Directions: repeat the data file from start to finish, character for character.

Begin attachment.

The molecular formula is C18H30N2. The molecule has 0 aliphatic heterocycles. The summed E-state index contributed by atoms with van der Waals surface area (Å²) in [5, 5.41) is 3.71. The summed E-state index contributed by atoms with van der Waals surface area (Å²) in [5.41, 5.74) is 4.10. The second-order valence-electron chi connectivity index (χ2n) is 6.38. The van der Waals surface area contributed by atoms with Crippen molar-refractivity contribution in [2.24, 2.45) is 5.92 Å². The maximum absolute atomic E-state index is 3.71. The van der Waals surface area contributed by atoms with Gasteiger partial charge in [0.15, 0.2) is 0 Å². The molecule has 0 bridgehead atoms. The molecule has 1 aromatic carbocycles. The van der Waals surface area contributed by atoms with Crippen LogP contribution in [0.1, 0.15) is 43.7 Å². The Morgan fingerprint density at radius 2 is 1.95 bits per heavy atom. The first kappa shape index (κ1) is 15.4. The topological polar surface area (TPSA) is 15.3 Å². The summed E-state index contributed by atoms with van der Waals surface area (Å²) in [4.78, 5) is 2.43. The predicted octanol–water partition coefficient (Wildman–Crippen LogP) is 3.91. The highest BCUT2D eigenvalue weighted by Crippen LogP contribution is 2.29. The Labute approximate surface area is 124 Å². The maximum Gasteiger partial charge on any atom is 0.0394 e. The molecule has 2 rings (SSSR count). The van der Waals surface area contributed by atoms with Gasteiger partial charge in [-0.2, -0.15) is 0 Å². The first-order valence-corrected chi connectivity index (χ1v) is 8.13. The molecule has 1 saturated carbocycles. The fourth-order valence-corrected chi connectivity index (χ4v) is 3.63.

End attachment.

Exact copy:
The molecular formula is C18H30N2. The molecule has 0 aliphatic heterocycles. The summed E-state index contributed by atoms with van der Waals surface area (Å²) in [5, 5.41) is 3.71. The summed E-state index contributed by atoms with van der Waals surface area (Å²) in [5.41, 5.74) is 4.10. The second-order valence-electron chi connectivity index (χ2n) is 6.38. The van der Waals surface area contributed by atoms with Crippen molar-refractivity contribution in [2.24, 2.45) is 5.92 Å². The maximum absolute atomic E-state index is 3.71. The van der Waals surface area contributed by atoms with Gasteiger partial charge in [0.15, 0.2) is 0 Å². The molecule has 0 bridgehead atoms. The molecule has 1 aromatic carbocycles. The van der Waals surface area contributed by atoms with Crippen LogP contribution in [0.1, 0.15) is 43.7 Å². The Morgan fingerprint density at radius 2 is 1.95 bits per heavy atom. The first kappa shape index (κ1) is 15.4. The topological polar surface area (TPSA) is 15.3 Å². The summed E-state index contributed by atoms with van der Waals surface area (Å²) in [4.78, 5) is 2.43. The predicted octanol–water partition coefficient (Wildman–Crippen LogP) is 3.91. The highest BCUT2D eigenvalue weighted by Crippen LogP contribution is 2.29. The Labute approximate surface area is 124 Å². The maximum Gasteiger partial charge on any atom is 0.0394 e. The molecule has 2 rings (SSSR count). The van der Waals surface area contributed by atoms with Gasteiger partial charge in [-0.2, -0.15) is 0 Å². The first-order valence-corrected chi connectivity index (χ1v) is 8.13. The molecule has 1 saturated carbocycles. The fourth-order valence-corrected chi connectivity index (χ4v) is 3.63.